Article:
In years 2008, 2009 and 2010, a Queer festival took place in the country’s second largest city of Brno. The first Prague Pride gay parade took place in August 2011 with official support from mayor and other politicians. The event attracted some negative responses from Religious-Conservative groups and the far right. The second Prague Pride gay parade took place in August 2012 establishing the tradition of holding the Gay Pride parade in Prague annually. However, a group of young Christians attempted to protest the parade with the support of the Catholic Archbishop of Prague, Dominik Duka.
Late 2010 saw the introduction of the first officially produced gay guide and map for the Czech capital which was produced by the Prague Information Service, under the aegis of Prague city council.
Surgical change of gender
The first surgical change of gender in the country took place in 1942, when a transsexual man legally changed his gender to male. Currently, 50-60 people undergo sex reassignment surgery annually in the country (for 10,6 million population).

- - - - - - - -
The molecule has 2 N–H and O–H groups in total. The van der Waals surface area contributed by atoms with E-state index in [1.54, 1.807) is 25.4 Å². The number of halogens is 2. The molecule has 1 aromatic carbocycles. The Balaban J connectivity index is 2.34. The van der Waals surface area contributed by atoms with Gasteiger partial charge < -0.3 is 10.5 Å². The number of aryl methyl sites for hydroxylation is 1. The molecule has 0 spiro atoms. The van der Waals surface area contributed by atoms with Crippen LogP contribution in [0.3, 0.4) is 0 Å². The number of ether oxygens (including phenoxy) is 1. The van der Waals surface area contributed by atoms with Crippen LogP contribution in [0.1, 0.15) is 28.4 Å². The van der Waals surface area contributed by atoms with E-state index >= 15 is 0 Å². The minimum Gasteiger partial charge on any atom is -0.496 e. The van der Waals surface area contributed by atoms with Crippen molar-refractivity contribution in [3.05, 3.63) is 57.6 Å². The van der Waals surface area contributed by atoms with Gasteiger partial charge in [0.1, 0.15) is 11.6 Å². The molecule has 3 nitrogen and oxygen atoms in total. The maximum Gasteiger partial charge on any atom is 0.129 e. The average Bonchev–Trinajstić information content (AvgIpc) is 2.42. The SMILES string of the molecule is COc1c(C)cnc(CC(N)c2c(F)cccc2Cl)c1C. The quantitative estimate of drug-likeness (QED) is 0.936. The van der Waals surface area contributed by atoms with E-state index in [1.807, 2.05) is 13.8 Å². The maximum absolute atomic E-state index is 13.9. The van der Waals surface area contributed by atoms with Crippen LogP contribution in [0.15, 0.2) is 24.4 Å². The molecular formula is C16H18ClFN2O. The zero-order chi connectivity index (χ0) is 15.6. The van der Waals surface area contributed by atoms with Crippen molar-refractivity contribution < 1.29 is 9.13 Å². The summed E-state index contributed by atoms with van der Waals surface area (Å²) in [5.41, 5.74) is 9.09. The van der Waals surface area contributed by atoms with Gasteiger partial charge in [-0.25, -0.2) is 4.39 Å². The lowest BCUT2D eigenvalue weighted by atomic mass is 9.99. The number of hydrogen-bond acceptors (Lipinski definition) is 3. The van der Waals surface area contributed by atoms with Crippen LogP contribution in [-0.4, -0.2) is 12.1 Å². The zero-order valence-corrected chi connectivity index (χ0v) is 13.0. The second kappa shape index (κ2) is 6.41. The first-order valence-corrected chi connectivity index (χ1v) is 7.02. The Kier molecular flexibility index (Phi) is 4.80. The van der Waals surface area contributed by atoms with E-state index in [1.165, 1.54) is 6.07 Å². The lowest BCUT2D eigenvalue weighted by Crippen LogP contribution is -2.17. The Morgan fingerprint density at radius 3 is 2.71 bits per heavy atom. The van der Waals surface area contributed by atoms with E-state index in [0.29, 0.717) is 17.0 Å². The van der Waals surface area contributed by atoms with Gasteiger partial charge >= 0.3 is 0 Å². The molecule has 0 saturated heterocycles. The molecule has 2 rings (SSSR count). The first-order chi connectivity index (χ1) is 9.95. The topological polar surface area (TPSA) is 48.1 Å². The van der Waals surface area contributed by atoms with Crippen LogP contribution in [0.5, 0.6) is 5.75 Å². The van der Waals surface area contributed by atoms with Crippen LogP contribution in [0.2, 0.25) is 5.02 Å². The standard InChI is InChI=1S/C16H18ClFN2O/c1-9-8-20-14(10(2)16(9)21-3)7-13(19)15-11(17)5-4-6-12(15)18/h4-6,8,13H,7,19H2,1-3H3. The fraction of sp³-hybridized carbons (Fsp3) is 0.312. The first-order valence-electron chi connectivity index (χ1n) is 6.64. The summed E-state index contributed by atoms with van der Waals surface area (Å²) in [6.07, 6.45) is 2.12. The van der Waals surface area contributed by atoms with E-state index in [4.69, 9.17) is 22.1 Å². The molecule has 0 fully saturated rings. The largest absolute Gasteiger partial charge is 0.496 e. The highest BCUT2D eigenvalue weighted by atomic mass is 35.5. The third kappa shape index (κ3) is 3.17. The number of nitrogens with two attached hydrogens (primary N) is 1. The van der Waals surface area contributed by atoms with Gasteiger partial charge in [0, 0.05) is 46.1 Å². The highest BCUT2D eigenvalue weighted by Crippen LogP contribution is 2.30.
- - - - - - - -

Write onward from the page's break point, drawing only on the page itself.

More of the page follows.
In order to be covered by health insurance, a request for change of gender is assessed by a commission at the Ministry of Health. After being approved, the applicant undergoes one year of hormonal treatment, which is followed by one year of living in the role of the other gender, including e.g. wearing appropriate dress. After this two year treatment, the applicant's sex may be surgically changed.
|Same-sex sexual activity legal||(since 1962)|
|Equal age of consent||(since 1990)|
|Anti-discrimination laws in employment||(since 2001)|
|Anti-discrimination laws in the provision of goods and services||(since 2009)|
|Anti-discrimination laws in all other areas (incl. indirect discrimination, hate speech)||(since 2009)|
|Recognition of same-sex unions (e.g. registered partnership)||(since 1 July 2006)|
|Both joint and step adoption by same-sex couples||(step adoption pending )|
|Adoption by single homosexual persons|
|Gays allowed to serve openly in the military|
|Right to change legal gender|
|Transexuality declassified as an illness|
|Access to IVF for lesbians|
|MSMs allowed to donate blood||/ (1 year deferral)|
- State-sponsored Homophobia A world survey of laws criminalising same-sex sexual acts between consenting adults
- CZECH REPUBLIC LAWS
- Gay Guide - Czech Republic
- CZECH REPUBLIC: NO MARRIAGES FOR GAYS AND LESBIANS
- NO TO REGISTERED PARTNERSHIP IN CZECH REPUBLIC